Older Adults With Comorbidities Identified as Frequent ED Users
~5 percent of older adults account for ~20 percent of emergency department visits
TUESDAY, Jan. 29, 2019 (HealthDay News) -- More than 5 percent of seniors visit emergency departments more than six times in one year, according to a study published online Jan. 28 in the Annals of Emergency Medicine.
Edward M. Castillo, Ph.D., from the University of California in San Diego, and colleagues used data from a statewide California database of 326 licensed, nonfederal hospitals to identify all geriatric patients (≥65 years) with an emergency department visit in 2014 (1,259,809 patients with 2,792,219 total visits). Frequent users (at least six visits in a one-year period) were identified.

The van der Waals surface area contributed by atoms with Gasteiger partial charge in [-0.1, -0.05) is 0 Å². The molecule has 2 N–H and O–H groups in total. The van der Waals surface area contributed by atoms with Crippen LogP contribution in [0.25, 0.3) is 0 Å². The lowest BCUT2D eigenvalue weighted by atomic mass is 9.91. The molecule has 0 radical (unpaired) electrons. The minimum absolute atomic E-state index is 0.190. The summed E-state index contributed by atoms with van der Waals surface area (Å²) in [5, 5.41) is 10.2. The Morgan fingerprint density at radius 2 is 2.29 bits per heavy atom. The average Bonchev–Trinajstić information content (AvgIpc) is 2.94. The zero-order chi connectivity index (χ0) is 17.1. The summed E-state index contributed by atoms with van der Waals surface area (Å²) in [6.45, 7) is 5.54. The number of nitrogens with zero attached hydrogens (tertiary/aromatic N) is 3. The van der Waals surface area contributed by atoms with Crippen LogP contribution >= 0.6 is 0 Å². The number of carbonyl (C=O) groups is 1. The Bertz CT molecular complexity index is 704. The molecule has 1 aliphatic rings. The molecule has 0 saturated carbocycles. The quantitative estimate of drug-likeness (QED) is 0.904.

The researchers found that overall, 5.7 percent of geriatric patients were identified as frequent users of the emergency department, accounting for 21.2 percent of all emergency department visits. Among frequent users, the most common conditions included diabetes without complications (25.8 percent), chronic pulmonary disease (21.5 percent), kidney disease (19.1 percent), congestive heart failure (16 percent), and peripheral vascular disease (15.1 percent). Frequent emergency department use was most associated with an injury-related visit (odds ratio, 3.8), primary diagnosis of pain (odds ratio, 5.5), and having a comorbidity index score ≥3 (odds ratio, 7.2).
"This study shows that there are opportunities for both cost savings and more targeted interventions to help improve outcomes for seniors in the emergency department, where they often experience the health care system," a coauthor said in a statement.